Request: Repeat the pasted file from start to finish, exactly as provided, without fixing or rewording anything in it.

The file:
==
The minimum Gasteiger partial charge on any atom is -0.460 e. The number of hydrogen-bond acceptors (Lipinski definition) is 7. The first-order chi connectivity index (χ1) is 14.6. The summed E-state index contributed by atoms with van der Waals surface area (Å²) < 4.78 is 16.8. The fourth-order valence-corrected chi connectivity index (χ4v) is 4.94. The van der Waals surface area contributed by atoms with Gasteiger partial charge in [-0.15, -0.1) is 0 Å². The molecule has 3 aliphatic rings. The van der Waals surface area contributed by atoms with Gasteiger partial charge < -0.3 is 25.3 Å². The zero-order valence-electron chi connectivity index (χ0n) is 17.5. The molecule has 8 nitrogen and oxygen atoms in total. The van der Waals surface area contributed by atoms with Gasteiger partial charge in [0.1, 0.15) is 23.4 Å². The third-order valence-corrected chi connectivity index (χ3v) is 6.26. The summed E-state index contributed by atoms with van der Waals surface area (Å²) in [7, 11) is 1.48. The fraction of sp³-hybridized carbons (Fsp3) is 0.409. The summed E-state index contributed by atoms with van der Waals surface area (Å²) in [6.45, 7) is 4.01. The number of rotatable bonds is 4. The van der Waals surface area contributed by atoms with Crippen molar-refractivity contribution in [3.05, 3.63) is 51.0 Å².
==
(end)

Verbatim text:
The minimum Gasteiger partial charge on any atom is -0.460 e. The number of hydrogen-bond acceptors (Lipinski definition) is 7. The first-order chi connectivity index (χ1) is 14.6. The summed E-state index contributed by atoms with van der Waals surface area (Å²) < 4.78 is 16.8. The fourth-order valence-corrected chi connectivity index (χ4v) is 4.94. The van der Waals surface area contributed by atoms with Gasteiger partial charge in [-0.15, -0.1) is 0 Å². The molecule has 3 aliphatic rings. The van der Waals surface area contributed by atoms with Gasteiger partial charge < -0.3 is 25.3 Å². The zero-order valence-electron chi connectivity index (χ0n) is 17.5. The molecule has 8 nitrogen and oxygen atoms in total. The van der Waals surface area contributed by atoms with Gasteiger partial charge in [0.1, 0.15) is 23.4 Å². The third-order valence-corrected chi connectivity index (χ3v) is 6.26. The summed E-state index contributed by atoms with van der Waals surface area (Å²) in [7, 11) is 1.48. The fraction of sp³-hybridized carbons (Fsp3) is 0.409. The summed E-state index contributed by atoms with van der Waals surface area (Å²) in [6.45, 7) is 4.01. The number of rotatable bonds is 4. The van der Waals surface area contributed by atoms with Crippen molar-refractivity contribution in [3.05, 3.63) is 51.0 Å².